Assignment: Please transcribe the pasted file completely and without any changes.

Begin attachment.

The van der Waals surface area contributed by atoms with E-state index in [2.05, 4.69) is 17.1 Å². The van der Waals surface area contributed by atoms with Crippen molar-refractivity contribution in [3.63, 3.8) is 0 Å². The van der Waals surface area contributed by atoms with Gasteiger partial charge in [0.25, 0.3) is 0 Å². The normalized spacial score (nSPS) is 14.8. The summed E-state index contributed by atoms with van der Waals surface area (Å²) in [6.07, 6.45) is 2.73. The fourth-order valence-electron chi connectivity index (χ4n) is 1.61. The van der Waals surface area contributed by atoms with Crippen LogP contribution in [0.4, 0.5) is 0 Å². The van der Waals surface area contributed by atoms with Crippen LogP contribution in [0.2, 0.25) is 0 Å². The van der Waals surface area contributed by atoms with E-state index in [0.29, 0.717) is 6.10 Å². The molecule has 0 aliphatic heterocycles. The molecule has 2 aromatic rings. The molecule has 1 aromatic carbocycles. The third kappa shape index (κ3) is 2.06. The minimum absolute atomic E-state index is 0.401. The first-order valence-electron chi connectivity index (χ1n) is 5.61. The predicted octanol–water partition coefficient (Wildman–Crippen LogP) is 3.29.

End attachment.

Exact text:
The van der Waals surface area contributed by atoms with E-state index in [2.05, 4.69) is 17.1 Å². The van der Waals surface area contributed by atoms with Crippen molar-refractivity contribution in [3.63, 3.8) is 0 Å². The van der Waals surface area contributed by atoms with Gasteiger partial charge in [0.25, 0.3) is 0 Å². The normalized spacial score (nSPS) is 14.8. The summed E-state index contributed by atoms with van der Waals surface area (Å²) in [6.07, 6.45) is 2.73. The fourth-order valence-electron chi connectivity index (χ4n) is 1.61. The van der Waals surface area contributed by atoms with Crippen LogP contribution in [0.4, 0.5) is 0 Å². The van der Waals surface area contributed by atoms with Crippen LogP contribution in [0.2, 0.25) is 0 Å². The van der Waals surface area contributed by atoms with E-state index in [0.29, 0.717) is 6.10 Å². The molecule has 0 aliphatic heterocycles. The molecule has 2 aromatic rings. The molecule has 1 aromatic carbocycles. The third kappa shape index (κ3) is 2.06. The minimum absolute atomic E-state index is 0.401. The first-order valence-electron chi connectivity index (χ1n) is 5.61. The predicted octanol–water partition coefficient (Wildman–Crippen LogP) is 3.29.